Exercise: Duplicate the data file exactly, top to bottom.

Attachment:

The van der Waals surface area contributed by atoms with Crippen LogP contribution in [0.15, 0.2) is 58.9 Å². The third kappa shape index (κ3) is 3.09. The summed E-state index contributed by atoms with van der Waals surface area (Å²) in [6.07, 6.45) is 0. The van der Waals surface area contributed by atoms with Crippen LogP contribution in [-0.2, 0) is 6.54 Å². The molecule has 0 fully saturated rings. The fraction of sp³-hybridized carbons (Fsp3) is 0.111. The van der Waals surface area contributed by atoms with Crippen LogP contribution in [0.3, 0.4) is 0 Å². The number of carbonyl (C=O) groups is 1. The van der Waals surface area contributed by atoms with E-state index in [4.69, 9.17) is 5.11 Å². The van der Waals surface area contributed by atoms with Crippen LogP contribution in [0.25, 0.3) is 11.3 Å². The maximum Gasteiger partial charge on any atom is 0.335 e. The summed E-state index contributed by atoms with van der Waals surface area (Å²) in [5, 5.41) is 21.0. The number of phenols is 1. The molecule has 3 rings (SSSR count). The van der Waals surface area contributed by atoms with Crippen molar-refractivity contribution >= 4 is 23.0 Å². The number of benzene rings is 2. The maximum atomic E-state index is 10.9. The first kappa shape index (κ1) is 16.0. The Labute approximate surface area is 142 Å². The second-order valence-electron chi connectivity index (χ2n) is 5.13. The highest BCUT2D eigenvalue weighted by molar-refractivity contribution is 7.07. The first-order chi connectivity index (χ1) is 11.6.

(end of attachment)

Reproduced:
The van der Waals surface area contributed by atoms with Crippen LogP contribution in [0.15, 0.2) is 58.9 Å². The third kappa shape index (κ3) is 3.09. The summed E-state index contributed by atoms with van der Waals surface area (Å²) in [6.07, 6.45) is 0. The van der Waals surface area contributed by atoms with Crippen LogP contribution in [-0.2, 0) is 6.54 Å². The molecule has 0 fully saturated rings. The fraction of sp³-hybridized carbons (Fsp3) is 0.111. The van der Waals surface area contributed by atoms with Crippen LogP contribution in [0.3, 0.4) is 0 Å². The number of carbonyl (C=O) groups is 1. The van der Waals surface area contributed by atoms with E-state index in [4.69, 9.17) is 5.11 Å². The van der Waals surface area contributed by atoms with Crippen LogP contribution in [0.25, 0.3) is 11.3 Å². The maximum Gasteiger partial charge on any atom is 0.335 e. The summed E-state index contributed by atoms with van der Waals surface area (Å²) in [5, 5.41) is 21.0. The number of phenols is 1. The molecule has 3 rings (SSSR count). The van der Waals surface area contributed by atoms with Crippen molar-refractivity contribution >= 4 is 23.0 Å². The number of benzene rings is 2. The maximum atomic E-state index is 10.9. The first kappa shape index (κ1) is 16.0. The Labute approximate surface area is 142 Å². The second-order valence-electron chi connectivity index (χ2n) is 5.13. The highest BCUT2D eigenvalue weighted by molar-refractivity contribution is 7.07. The first-order chi connectivity index (χ1) is 11.6.